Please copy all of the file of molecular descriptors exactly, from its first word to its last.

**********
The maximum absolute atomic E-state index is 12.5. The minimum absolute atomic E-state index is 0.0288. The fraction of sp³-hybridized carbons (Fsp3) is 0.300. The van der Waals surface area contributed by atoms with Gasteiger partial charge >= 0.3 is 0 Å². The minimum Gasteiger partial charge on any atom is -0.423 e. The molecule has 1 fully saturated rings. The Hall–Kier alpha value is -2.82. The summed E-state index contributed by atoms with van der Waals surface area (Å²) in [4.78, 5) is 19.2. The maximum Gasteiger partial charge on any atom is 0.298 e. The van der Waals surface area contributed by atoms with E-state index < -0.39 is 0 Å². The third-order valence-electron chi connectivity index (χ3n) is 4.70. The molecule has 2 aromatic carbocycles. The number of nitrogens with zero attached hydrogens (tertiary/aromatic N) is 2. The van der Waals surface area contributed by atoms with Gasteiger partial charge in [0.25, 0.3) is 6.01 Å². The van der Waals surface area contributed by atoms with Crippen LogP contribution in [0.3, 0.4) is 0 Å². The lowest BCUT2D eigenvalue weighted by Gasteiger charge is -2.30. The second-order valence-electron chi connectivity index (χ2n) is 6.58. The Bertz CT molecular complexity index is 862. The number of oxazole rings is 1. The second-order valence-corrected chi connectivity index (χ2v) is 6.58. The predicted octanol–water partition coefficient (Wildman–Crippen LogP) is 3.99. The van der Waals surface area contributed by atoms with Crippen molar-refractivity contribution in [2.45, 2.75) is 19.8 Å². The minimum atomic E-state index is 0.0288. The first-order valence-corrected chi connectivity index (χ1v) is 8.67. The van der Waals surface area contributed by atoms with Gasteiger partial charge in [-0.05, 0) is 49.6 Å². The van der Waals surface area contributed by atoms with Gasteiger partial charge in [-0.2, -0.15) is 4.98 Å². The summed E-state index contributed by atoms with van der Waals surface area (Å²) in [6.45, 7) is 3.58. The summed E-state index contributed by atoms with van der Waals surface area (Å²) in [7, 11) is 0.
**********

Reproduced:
The maximum absolute atomic E-state index is 12.5. The minimum absolute atomic E-state index is 0.0288. The fraction of sp³-hybridized carbons (Fsp3) is 0.300. The van der Waals surface area contributed by atoms with Gasteiger partial charge >= 0.3 is 0 Å². The minimum Gasteiger partial charge on any atom is -0.423 e. The molecule has 1 fully saturated rings. The Hall–Kier alpha value is -2.82. The summed E-state index contributed by atoms with van der Waals surface area (Å²) in [4.78, 5) is 19.2. The maximum Gasteiger partial charge on any atom is 0.298 e. The van der Waals surface area contributed by atoms with E-state index < -0.39 is 0 Å². The third-order valence-electron chi connectivity index (χ3n) is 4.70. The molecule has 2 aromatic carbocycles. The number of nitrogens with zero attached hydrogens (tertiary/aromatic N) is 2. The van der Waals surface area contributed by atoms with Gasteiger partial charge in [0.25, 0.3) is 6.01 Å². The van der Waals surface area contributed by atoms with Crippen LogP contribution in [0.3, 0.4) is 0 Å². The lowest BCUT2D eigenvalue weighted by Gasteiger charge is -2.30. The second-order valence-electron chi connectivity index (χ2n) is 6.58. The Bertz CT molecular complexity index is 862. The number of oxazole rings is 1. The second-order valence-corrected chi connectivity index (χ2v) is 6.58. The predicted octanol–water partition coefficient (Wildman–Crippen LogP) is 3.99. The van der Waals surface area contributed by atoms with Crippen molar-refractivity contribution in [2.45, 2.75) is 19.8 Å². The minimum atomic E-state index is 0.0288. The first-order valence-corrected chi connectivity index (χ1v) is 8.67. The van der Waals surface area contributed by atoms with Gasteiger partial charge in [-0.05, 0) is 49.6 Å². The van der Waals surface area contributed by atoms with Gasteiger partial charge in [-0.2, -0.15) is 4.98 Å². The summed E-state index contributed by atoms with van der Waals surface area (Å²) in [6.45, 7) is 3.58. The summed E-state index contributed by atoms with van der Waals surface area (Å²) in [7, 11) is 0.